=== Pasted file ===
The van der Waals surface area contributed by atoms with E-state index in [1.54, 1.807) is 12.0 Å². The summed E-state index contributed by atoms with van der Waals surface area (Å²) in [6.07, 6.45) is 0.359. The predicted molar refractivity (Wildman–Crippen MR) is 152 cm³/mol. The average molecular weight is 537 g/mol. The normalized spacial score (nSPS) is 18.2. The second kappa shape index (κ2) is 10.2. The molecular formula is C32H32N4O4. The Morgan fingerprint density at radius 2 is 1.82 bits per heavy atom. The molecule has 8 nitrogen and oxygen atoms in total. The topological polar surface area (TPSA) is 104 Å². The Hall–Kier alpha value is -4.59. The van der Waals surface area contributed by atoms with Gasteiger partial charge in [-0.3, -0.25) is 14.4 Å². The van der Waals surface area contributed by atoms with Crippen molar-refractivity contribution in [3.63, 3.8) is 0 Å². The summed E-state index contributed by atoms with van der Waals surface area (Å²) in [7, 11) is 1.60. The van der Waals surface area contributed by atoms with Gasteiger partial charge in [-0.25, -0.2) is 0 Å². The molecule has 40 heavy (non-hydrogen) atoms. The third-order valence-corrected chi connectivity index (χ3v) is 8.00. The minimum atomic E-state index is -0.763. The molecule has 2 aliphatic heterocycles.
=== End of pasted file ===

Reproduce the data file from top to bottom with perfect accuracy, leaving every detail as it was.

The van der Waals surface area contributed by atoms with E-state index in [1.54, 1.807) is 12.0 Å². The summed E-state index contributed by atoms with van der Waals surface area (Å²) in [6.07, 6.45) is 0.359. The predicted molar refractivity (Wildman–Crippen MR) is 152 cm³/mol. The average molecular weight is 537 g/mol. The normalized spacial score (nSPS) is 18.2. The second kappa shape index (κ2) is 10.2. The molecular formula is C32H32N4O4. The Morgan fingerprint density at radius 2 is 1.82 bits per heavy atom. The molecule has 8 nitrogen and oxygen atoms in total. The topological polar surface area (TPSA) is 104 Å². The Hall–Kier alpha value is -4.59. The van der Waals surface area contributed by atoms with Gasteiger partial charge in [-0.3, -0.25) is 14.4 Å². The van der Waals surface area contributed by atoms with Crippen molar-refractivity contribution in [3.63, 3.8) is 0 Å². The summed E-state index contributed by atoms with van der Waals surface area (Å²) in [7, 11) is 1.60. The van der Waals surface area contributed by atoms with Gasteiger partial charge in [-0.25, -0.2) is 0 Å². The molecule has 40 heavy (non-hydrogen) atoms. The third-order valence-corrected chi connectivity index (χ3v) is 8.00. The minimum atomic E-state index is -0.763. The molecule has 2 aliphatic heterocycles.